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I’m on a Debt Management Plan But Still Struggling. – John

“Dear Steve,

I am well educated, have a good job & make decent money.

About 5 years ago we purchased a house, which in 1 year rose in market value from $109K to $249K, we figured we were sitting on a gold mine, so we borrowed against it to pay off my wife’s legal bills in getting sole custody of her daughter. In the span of 3 years, we had a series of expensive home repairs (=>$42K), medical emergencies (=>$26K), etc. which we all paid by credit cards, putting us in substantial unsecured debt, but as our house value rose, we figured it was ok as we planned to sell the house & pay off all that debt easily. In 2010, our house flooded (we had no flood insurance), our daughter had a dental emergency, we lost $22K in a bad investment, got divorced, house value plummeted & I was forced to short sell after I couldn’t pay the mort ($1,600/month) on my own, & we had a Interest Only Balloon Mort & no one would refi me. This all left me with approx $40K of unsecured (Credit cards), & $15K of secured (HE LOC) debt.

Looking over the background info, I have sold almost everything I owned of value, I traded in my truck for a small car (less monthly payment, less fuel costs, less insurance), I moved into a small apt (less monthly cost), I entered into a debt consolidation plan through ACCC which shut down all my credit cards, negotiated a lower APR & automatically pays them all w/one monthly payment, etc.

I’ve tried everything from bringing my lunch to finding the cheapest fuel, stopped all my old expensive vices (smoking.drinking, going out to dinner, etc) but no matter what I do, every month Im barely squeaking by ahead of my next paycheck, and if anything out of the ordinary happens (e.g.: car repair, co-pay for med appt, buying a gift, etc) I have to borrow money from friends & family, which is now growing as I can never seem to pay them back. I make approx $3500/month, & paying all my bills (nothing outside of necessities, leaves me w/a pprox $72/month left over)

I’m out of (what I call) “Wiggle Room” & outside of winning the lottery, or telling a creditor I cant & wont pay them, Im stuck.

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I need advice on what my options are.

Some of my family/friends are saying I should consider bankruptcy, but Im hoping there may be other solutions, if not, what are the repercussions? What could happen if I tell my HELOC creditor that I wont be paying them versus telling all my creditors that I won’t?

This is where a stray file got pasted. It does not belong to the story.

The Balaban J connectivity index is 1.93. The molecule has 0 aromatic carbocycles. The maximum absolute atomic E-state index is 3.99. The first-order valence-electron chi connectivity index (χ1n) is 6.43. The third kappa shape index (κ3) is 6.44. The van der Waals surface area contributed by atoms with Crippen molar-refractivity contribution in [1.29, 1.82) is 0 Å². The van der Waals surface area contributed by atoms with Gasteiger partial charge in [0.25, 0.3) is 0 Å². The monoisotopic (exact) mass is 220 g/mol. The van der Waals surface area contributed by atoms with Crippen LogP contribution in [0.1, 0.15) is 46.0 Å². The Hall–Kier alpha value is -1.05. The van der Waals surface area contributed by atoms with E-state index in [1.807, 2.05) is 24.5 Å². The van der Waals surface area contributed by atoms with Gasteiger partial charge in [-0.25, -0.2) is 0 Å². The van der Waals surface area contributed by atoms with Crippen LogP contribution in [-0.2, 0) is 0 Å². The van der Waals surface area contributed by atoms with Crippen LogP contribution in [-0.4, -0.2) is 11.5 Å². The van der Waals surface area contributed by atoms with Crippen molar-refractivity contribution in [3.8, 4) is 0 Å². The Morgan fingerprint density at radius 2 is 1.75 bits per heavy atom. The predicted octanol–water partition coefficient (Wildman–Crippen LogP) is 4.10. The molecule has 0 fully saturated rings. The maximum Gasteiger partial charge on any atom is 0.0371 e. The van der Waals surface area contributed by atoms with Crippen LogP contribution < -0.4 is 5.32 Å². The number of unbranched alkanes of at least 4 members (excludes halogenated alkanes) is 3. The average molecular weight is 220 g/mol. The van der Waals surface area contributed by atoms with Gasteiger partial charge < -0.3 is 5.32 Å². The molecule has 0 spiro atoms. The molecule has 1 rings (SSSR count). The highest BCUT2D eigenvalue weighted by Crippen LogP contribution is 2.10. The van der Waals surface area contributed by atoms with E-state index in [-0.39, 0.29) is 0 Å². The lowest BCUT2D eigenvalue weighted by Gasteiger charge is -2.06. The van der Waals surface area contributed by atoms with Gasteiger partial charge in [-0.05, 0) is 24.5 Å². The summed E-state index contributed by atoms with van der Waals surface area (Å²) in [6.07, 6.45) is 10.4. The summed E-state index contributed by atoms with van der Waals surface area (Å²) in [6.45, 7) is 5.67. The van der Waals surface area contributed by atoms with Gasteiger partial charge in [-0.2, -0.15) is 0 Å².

It seems like there’s help out there, but its usually targeting either debt consolidation, or bankruptcy and not much in-between.

I sincerely appreciate this site and the help you give to the millions of people suffering through this debt enslavement and I hope to hear from you back regarding advice in my situation soon. Thanks again!

John”

Dear John,

Let me be honest with you, it looks like the path you are on is a dead-end road. If ACCC put you on a DMP knowing that you were unable to save money each month and hanging on by your finger tips, well then shame on them.

You exhibit the classic signs of bankruptcy aversion because of assumptions and fears, not facts. If we were standing in a room together, talking, I could make a very convincing argument that bankruptcy is the most logical, safest, and most responsible path to follow in this situation. Wether you’d hear me or not is a different matter. You can lead a horse to water…

Stop thinking about what bankruptcy “might” do to you and start thinking about what is the safest and fastest path out of this damn (I wanted to say fucking, but I was being discrete) mess.

Seriously John, you’ve got to pull your head out of the hole for a just one day and take a good honest look around about what your options are.

Your friends and family obviously love you and care about you, but their enabling you with borrowed money is stupid.

They aren’t actually helping you, just pushing you further down a dark tunnel of never ending brown bag lunches, basic cable channels, and not being able to save to protect yourself. It’s a bit like lending drugs to a drug addict that isn’t ready for the intervention.

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Based on your description of your current life you live in a small apartment, eat small lunches, have small fun, and become more and more indebted to family and friends. It’s time for you to pull on a different set of pants, face the issue, take decisive action, and start rebuilding a new financial life based on what you’ve learned from this experience.

Dude, snap out of it or I will personally come and kick your ass.

Do You Have a Question You'd Like Help With? Contact Debt Coach Damon Day. Click here to reach Damon.

I’d suggest you first read How to Get Out of Debt. The Honest and Unvarnished Truth and The Truth About The Success Rates, Failure Rates and Completion Rates of Credit Counseling, Debt Settlement, and Bankruptcy. They will give you a great overview of what we need to deal with to get you moving in the right direction.

Then use the free How to Get Out of Debt Calculator to review your options.

Once you’ve identified a company you want to work with, then follow my step-by-step guide on how to check out a debt relief company.

I was feeling like it was tough love time. Please forgive me for speaking directly if it offended you.

Please post your responses and follow-up messages to me on this in the comments section below.

Damon Day - Pro Debt Coach

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Steve Rhode is the Get Out of Debt Guy and has been helping good people with bad debt problems since 1994. You can learn more about Steve, here.
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